This is a group portrait as well as a painting of modern life. Most of Manet's family and friends are here, including Baudelaire making this a sort of 'cultural portrait'. The inclusion of Baudelaire is significant because during that period Baudelaire was investigating the meaning and implications of 'modernity' which included identifying the appropriate subject-matter and mode of expression of a new art, and a consideration of the relationship between music, literature and the visual arts.
The painting focuses on high fashion, which according to Baudelaire was the manifestation of transient beauty which intimated the heroism of modern life. The person capable of comprehending this was the dandy, or flaneur, the role that Manet adopts in this painting - standing cropped in half on the far left of the picture.

In the Conservatory, 1877-79
Le Dejeuner sur l'Herbe, 1862
In many nudes and erotic prints, the viewer is a voyeur spying on the subject who is invariably a woman. By contrast, the woman in Dejeuner does not mind being looked at - her pose is casual and untroubled, looking directly at the viewer, engaging us directly with the painting and challenging patriarchal dominance.  This is probably the reason why this painting caused such an outrage when it was first exhibited, not unlike Olympia which also caused animosity amongst Parisians.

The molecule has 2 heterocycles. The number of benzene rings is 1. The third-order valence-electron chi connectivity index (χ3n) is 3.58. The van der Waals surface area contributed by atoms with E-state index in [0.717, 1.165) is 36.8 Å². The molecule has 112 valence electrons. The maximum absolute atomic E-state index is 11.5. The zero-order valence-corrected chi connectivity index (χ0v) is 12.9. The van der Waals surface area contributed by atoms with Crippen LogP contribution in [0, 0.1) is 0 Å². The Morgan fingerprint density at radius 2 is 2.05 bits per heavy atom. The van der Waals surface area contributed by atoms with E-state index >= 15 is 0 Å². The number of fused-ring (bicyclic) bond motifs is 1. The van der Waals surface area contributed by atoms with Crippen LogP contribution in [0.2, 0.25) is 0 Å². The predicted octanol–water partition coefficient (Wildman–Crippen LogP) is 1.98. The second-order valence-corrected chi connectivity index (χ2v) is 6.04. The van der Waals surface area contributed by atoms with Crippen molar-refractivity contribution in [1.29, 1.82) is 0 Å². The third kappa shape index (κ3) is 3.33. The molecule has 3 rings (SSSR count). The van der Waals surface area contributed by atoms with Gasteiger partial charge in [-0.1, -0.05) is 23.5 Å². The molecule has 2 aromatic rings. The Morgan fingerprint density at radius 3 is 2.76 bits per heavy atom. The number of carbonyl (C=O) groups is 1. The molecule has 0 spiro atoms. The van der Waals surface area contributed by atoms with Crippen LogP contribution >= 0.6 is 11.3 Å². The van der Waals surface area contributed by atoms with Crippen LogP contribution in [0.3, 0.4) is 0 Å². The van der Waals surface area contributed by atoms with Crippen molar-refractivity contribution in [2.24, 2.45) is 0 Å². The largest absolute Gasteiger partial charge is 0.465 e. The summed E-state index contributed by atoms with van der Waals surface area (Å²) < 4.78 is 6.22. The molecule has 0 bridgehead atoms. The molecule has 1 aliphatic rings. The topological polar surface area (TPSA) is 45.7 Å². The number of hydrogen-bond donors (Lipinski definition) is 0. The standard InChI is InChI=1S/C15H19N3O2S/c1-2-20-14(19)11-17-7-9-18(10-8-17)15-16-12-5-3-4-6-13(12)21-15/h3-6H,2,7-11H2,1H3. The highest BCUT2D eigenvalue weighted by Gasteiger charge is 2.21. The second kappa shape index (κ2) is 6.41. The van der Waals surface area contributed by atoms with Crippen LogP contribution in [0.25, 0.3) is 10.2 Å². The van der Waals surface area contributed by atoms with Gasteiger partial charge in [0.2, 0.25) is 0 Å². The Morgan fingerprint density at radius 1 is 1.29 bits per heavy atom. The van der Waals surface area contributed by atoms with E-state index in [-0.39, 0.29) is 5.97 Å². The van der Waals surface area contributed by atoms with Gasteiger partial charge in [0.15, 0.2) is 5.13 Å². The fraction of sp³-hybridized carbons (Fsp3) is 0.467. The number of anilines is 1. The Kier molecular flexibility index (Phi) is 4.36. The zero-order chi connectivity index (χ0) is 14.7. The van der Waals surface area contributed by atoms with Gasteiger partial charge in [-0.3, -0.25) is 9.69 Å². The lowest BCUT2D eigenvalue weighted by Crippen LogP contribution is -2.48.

Manet, Portraying Life, Royal Academy of Arts
The Painting of Modern life: Paris in the Art of Manet and his Followers, T.J. Clark


  1. My favourites are Madame Manet playing the piano, and Chez le Pere Lathuille - Plein Air - an interesting post. There are just too many good subjects and not enough time!

    I want to let you know that I have linked to your post on Yoko Ono in my latest post for the Ragged Cloth Café:

    1. I like so many of these paintings, Olga. My favourite is The Railway, I never tire of looking at it, and it overwhelms me. Also, the portrait of Berthe Morrissot with a Bouquet of Violets, the face is so expressive. And Chez le Pere Lathuille, the man's face is so eager and ardent, and the way the waiter looks directly at the viewer, inviting us to look too... Manet keeps growing on me: I did an essay on the Impressionists and the Painting of Modern Life last year, concentrating predominantly on Manet and this gave me the chance to look at his work very closely and I just can't get enough of it.

      And, thanks for the link.